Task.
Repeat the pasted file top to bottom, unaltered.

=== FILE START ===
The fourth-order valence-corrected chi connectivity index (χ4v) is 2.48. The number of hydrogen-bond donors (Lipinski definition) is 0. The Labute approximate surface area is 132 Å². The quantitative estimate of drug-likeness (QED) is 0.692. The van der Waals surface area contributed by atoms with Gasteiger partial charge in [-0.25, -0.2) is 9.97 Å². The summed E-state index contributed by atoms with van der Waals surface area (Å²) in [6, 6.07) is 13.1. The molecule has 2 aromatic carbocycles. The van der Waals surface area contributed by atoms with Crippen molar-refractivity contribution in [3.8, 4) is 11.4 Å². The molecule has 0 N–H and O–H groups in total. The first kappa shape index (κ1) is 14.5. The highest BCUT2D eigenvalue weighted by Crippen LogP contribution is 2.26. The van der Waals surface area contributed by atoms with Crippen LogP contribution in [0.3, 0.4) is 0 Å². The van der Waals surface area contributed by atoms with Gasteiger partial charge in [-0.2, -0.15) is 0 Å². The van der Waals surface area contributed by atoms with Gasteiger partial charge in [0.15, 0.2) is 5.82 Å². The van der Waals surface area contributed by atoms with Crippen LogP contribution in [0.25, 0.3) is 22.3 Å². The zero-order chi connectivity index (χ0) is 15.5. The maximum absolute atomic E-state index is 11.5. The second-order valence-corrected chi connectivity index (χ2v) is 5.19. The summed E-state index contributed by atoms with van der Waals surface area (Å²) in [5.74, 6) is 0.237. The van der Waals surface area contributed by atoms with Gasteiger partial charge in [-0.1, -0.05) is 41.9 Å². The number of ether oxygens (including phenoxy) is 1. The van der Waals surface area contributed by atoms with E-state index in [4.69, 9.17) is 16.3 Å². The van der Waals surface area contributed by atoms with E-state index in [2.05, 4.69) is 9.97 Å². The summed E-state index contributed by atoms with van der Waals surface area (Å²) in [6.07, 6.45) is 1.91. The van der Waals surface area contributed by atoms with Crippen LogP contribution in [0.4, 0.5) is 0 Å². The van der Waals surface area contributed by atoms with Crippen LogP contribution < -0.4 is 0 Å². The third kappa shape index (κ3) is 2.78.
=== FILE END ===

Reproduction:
The fourth-order valence-corrected chi connectivity index (χ4v) is 2.48. The number of hydrogen-bond donors (Lipinski definition) is 0. The Labute approximate surface area is 132 Å². The quantitative estimate of drug-likeness (QED) is 0.692. The van der Waals surface area contributed by atoms with Gasteiger partial charge in [-0.25, -0.2) is 9.97 Å². The summed E-state index contributed by atoms with van der Waals surface area (Å²) in [6, 6.07) is 13.1. The molecule has 2 aromatic carbocycles. The van der Waals surface area contributed by atoms with Crippen molar-refractivity contribution in [3.8, 4) is 11.4 Å². The molecule has 0 N–H and O–H groups in total. The first kappa shape index (κ1) is 14.5. The highest BCUT2D eigenvalue weighted by Crippen LogP contribution is 2.26. The van der Waals surface area contributed by atoms with Crippen LogP contribution in [0.3, 0.4) is 0 Å². The van der Waals surface area contributed by atoms with Gasteiger partial charge in [-0.2, -0.15) is 0 Å². The van der Waals surface area contributed by atoms with Gasteiger partial charge in [0.15, 0.2) is 5.82 Å². The van der Waals surface area contributed by atoms with Crippen LogP contribution in [0.25, 0.3) is 22.3 Å². The zero-order chi connectivity index (χ0) is 15.5. The maximum absolute atomic E-state index is 11.5. The second-order valence-corrected chi connectivity index (χ2v) is 5.19. The summed E-state index contributed by atoms with van der Waals surface area (Å²) in [5.74, 6) is 0.237. The van der Waals surface area contributed by atoms with Gasteiger partial charge in [-0.1, -0.05) is 41.9 Å². The number of ether oxygens (including phenoxy) is 1. The van der Waals surface area contributed by atoms with E-state index in [4.69, 9.17) is 16.3 Å². The van der Waals surface area contributed by atoms with E-state index in [2.05, 4.69) is 9.97 Å². The summed E-state index contributed by atoms with van der Waals surface area (Å²) in [6.07, 6.45) is 1.91. The van der Waals surface area contributed by atoms with Crippen LogP contribution in [0.4, 0.5) is 0 Å². The van der Waals surface area contributed by atoms with Crippen LogP contribution < -0.4 is 0 Å². The third kappa shape index (κ3) is 2.78.